by Jack criss
The Bolivar Bullet
Work on the Pemble Road Bridge in Symonds, just north of Pace, is scheduled to be completed by April of this year. Originally constructed in 1970, the 412-foot bridge–one of the longest Bolivar County-maintained bridges–closed in 2015. Construction cost will come in at $2,283,995, according to Josh McPherson, Engineering Manager for Eley-Barkley Engineering and Architects. The contractor for the project is Dozer, LLC in Natchez.
“The bridge is one of the four Emergency Road and Bridge Repair Fund (ERBRF) projects in Bolivar County,” said McPherson. “The Mississippi Legislature designated $250 million about two years ago for the ERBRF and any county or municipality could apply for these funds. The main criteria for obtaining these funds, though, was to repair infrastructure in need of critical repair, primarily bridges. We were fortunate enough here in Bolivar County to receive assistance to work on seven bridges that were in dire need of repair–and the Pemble Road Bridge is one of them.”
When the bridge closed in 2015, McPherson said that it was programmed as a Federal Aid bridge repair project. “But at about that same time, the federal money was shifted away from bridge replacement and we ended up not having funding,” said McPherson. “When we got the state ERBRF funding we were able to start work in winter of 2019. Due to its size and length, it’s been a more complicated process to repair as opposed to other bridge work. Actual heaters have been brought into sealed-off sections where construction is taking place–when structural concrete is being poured the temperature has to always be above 40 degrees. We’re hoping to be through pouring the concrete for the job by the end of this month on the actual bridge and then we’ll begin the approach work–So it looks like the bridge will be open at the end of April.”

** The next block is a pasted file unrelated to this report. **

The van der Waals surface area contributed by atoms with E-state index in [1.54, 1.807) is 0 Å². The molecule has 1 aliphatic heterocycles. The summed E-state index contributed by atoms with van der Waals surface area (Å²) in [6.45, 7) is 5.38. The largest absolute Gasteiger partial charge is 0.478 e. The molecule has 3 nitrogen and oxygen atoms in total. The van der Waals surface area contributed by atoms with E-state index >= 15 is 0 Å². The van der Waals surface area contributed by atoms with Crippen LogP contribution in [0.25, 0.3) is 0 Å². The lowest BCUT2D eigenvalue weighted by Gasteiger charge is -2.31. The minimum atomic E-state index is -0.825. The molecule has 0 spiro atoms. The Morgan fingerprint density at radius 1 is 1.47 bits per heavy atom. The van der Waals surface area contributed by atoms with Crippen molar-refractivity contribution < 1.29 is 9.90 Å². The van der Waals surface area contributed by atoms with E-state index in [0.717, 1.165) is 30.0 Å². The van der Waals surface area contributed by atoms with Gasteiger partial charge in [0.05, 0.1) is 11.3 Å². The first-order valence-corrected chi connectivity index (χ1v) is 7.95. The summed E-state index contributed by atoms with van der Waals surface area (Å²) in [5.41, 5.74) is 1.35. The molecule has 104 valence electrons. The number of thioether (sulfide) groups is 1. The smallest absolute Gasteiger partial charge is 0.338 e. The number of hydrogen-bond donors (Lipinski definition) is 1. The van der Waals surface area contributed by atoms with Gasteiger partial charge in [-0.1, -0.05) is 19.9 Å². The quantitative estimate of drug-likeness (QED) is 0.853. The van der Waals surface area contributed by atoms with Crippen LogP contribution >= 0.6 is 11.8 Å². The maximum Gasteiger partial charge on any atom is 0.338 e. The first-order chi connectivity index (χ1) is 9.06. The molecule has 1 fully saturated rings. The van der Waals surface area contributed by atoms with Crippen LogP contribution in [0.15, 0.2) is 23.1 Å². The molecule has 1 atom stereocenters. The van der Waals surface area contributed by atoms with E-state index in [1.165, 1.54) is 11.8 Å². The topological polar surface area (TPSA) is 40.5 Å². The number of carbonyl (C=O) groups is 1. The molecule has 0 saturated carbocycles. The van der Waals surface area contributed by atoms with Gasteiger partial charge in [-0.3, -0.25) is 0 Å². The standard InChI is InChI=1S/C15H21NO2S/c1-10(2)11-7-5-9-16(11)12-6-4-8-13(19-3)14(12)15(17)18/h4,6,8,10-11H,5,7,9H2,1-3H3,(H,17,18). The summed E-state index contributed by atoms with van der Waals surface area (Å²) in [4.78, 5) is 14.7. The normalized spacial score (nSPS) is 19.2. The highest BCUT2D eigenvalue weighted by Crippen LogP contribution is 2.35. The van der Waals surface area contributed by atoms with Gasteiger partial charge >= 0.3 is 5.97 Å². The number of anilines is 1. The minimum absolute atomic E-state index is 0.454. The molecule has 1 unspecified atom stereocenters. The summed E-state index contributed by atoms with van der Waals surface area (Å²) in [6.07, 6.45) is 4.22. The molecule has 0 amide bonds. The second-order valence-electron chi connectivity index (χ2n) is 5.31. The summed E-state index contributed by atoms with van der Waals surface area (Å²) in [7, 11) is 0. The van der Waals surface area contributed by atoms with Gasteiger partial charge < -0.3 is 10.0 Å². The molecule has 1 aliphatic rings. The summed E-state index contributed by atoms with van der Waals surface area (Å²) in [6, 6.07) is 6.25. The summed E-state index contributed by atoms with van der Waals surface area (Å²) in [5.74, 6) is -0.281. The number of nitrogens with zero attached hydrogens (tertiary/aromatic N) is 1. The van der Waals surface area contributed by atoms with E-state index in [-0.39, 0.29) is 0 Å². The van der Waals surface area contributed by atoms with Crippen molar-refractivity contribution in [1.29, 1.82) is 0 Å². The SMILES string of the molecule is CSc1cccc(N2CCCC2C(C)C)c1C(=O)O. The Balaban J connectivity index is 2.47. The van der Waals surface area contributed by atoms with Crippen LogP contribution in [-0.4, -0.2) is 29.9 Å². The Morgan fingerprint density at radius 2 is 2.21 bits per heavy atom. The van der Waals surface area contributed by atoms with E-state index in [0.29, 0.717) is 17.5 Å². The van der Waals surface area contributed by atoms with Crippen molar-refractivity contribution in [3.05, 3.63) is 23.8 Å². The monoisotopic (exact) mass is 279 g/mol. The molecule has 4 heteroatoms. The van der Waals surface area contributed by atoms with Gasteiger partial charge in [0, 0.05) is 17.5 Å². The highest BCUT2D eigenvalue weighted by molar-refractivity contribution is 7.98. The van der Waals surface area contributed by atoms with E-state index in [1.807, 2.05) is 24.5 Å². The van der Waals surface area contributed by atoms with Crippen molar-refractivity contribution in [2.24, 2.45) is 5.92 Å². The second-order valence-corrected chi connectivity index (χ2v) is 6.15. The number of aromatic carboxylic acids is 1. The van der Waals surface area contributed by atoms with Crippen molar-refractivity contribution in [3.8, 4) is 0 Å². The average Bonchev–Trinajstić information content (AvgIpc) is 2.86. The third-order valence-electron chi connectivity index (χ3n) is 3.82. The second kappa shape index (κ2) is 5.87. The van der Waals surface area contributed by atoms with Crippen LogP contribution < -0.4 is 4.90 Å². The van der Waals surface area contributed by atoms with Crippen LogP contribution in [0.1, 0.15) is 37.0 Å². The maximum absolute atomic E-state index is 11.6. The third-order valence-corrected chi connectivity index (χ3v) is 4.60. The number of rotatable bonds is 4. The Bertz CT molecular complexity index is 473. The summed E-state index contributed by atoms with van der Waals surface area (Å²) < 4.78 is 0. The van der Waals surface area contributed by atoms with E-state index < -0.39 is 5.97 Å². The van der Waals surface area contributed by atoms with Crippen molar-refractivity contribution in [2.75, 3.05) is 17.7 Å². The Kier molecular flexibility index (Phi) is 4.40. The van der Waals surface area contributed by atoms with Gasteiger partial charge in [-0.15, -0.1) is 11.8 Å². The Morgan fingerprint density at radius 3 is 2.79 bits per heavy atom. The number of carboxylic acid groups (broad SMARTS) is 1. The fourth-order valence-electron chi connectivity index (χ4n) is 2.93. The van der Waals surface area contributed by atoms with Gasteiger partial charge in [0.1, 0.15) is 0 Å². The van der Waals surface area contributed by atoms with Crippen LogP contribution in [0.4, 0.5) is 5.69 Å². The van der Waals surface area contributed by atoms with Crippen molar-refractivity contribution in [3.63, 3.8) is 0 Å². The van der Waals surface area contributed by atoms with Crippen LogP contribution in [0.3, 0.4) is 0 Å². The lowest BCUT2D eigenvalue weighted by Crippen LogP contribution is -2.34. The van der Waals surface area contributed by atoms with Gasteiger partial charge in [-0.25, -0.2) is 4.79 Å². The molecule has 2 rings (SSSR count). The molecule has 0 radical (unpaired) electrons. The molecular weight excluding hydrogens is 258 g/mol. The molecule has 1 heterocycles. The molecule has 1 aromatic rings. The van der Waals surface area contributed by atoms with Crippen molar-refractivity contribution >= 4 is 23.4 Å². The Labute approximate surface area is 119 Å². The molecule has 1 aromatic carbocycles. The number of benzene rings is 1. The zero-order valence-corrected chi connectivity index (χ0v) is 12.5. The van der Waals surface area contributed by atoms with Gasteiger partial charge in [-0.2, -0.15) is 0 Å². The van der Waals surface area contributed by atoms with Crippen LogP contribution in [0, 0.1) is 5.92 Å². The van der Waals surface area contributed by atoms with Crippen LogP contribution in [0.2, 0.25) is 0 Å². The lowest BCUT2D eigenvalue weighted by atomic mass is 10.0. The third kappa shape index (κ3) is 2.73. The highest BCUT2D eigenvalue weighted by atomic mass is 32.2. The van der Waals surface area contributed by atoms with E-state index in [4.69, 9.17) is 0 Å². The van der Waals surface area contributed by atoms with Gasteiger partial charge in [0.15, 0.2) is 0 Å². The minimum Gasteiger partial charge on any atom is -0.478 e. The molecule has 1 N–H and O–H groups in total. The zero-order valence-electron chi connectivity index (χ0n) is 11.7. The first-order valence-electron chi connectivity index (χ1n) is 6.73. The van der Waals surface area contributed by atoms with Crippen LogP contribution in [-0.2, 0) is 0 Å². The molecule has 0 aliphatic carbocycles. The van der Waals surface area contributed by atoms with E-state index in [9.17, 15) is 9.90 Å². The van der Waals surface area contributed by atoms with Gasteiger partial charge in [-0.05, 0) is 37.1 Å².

McPherson added that he thought the ERBRF program was an “excellent one” and that he hoped it would be continued to be funded. “It initiated several large projects in Bolivar County where, otherwise, we had no other source of state/federal funding” he said. “We had plans fully designed and ready to go for several projects when the federal funds went away. Bolivar County received almost $6 million to accommodate seven bridges that needed repair here. We were very pleased.”
Will Hooker, County Administrator, said he wanted to thank the State Legislature for the emergency funding to complete the Pemble Road Bridge. “We didn’t know how we were going to get the work done, or even if we would” said Hooker. “When the federal assistance money dried up, the ERBRF money came through in the fourth quarter of 2018 and that’s when we sat down with Josh, our county engineer, and decided that the Pemble Road Bridge in Symonds was our top priority to get back online because of its size and impact to our citizens. It’s a massive project but a very important one. I’m proud of the work we all did coming together to get the bridge work underway and we’re all looking forward to its April completion.”